- Kani Xulam, @AKINinfo, runs the American Kurdish Information Network (AKIN)
Adlai Stevenson, two-time candidate for president of the United States, was fond of quipping that for the Americans every question must have an answer and every story a happy ending.
In his first novel,“The Mountains We Carry,” Zaid Brifkani may not have an answer to the question that is on every Kurd’s mind—When will we be free? —But his novel by him does have a happy ending!
With majestic Kurdish mountains serving as a background, the tale tackles the most consequential event in Kurdish history: their crippling encounter with a madman in Baghdad, Saddam Hussein.
He gasses them just because he can.
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‘The tale is perennial’
Unelected Kurdish men with big guns and bigger dreams have taken on successive governments in Baghdad—and other capitals, too—for the emancipation of Kurds and the liberation of Kurdistan.
They fight well but lack the tools to prevail against cruel governments that have tanks, fighter planes and poison gas in their arsenals.
Maybe that is why Brifkani’s protagonist, Azad, is hellbent on acquiring an education. The real freedom, he seems to imply, is not territorial, but in the mind.
But that precious pursuit is interrupted when war shatters Azad’s known world and separates him from his family. No one should go through such an ordeal, but when poison gas saturates the air, one has to run for dear life to the higher grounds—the mountains.
The first part of the book is about Azad and his brother. They think they can run from Saddam Hussein but are caught and brought to Nizarki Fort in Dohuk—in the Kurdish heartland—to be bussed to the killing fields of Iraq.
On the way, they meet a 13-year-old boy, Raqeeb. He wants to know if he will be able to play marbles at their next destination.
The second part recounts what happens to the women in Azad’s family. It is the most riveting part of the book. With their men dead or behind bars, is the Middle East safe for the female Barwaris?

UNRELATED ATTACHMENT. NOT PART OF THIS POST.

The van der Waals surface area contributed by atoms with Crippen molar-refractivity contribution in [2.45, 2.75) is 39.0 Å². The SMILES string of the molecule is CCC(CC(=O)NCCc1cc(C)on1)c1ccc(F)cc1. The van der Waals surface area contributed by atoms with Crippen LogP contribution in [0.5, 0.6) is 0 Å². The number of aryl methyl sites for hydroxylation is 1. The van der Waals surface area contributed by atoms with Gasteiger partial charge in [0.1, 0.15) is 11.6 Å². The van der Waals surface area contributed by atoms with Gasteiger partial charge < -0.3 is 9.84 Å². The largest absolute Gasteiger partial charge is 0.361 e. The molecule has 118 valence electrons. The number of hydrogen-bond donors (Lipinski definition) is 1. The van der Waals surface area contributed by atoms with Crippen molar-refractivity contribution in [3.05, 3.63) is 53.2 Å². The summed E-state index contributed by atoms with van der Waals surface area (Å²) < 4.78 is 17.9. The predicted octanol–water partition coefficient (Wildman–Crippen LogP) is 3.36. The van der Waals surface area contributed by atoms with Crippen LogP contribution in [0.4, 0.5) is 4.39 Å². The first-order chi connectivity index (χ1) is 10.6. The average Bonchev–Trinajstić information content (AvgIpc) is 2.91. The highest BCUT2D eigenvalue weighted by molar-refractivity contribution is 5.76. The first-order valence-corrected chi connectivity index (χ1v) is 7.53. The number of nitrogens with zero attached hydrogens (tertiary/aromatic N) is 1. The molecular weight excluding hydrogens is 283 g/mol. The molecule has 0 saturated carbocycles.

Alas, it isn’t.
A note to the lovers of literature: Oscar Wilde is right, “Life imitates art far more than art imitates life.” Juwan, Azad’s fiancée, may go through hell on earth, but she outlasts death and, in her daughter de ella, walks tall and stoops to help others as well.
A note about the author: Zaid Brifkani and his loved ones, Kurdistan’s “exports” to the United States, didn’t just show up with their clothes on their backs. They also brought their Kurdish mountains—saturated with blood, pain and suffering—as their luggage.
If Kurds were free, like the Swiss, they would have turned their mountains into money making ski resorts. Unfree, the mountains have come to serve as hiding places or props in their tales.
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Brifkani knows how to tell a tale
Zaid Brifkani, as my fellow Kurds are fond of saying, is our precious Kurdish gift to the people of Tennessee.
If you happen to visit Dr. Brifkani at night, you will find him writing into the wee hours of the morning on his computer. During the day, he serves the medical needs of his beloved Tennesseans.
The Volunteer State happens to host the largest Kurdish population of America.
A note to Zaid Brifkani: Thank you for being an extraordinary role model in deed as well as in person for our Kurdish youth. You turn coal into diamond and freedom into miracle—show a way out for the Kurds to rise above their less than savory predicaments.
Kani Xulam, @AKINinfo, runs the American Kurdish Information Network (AKIN)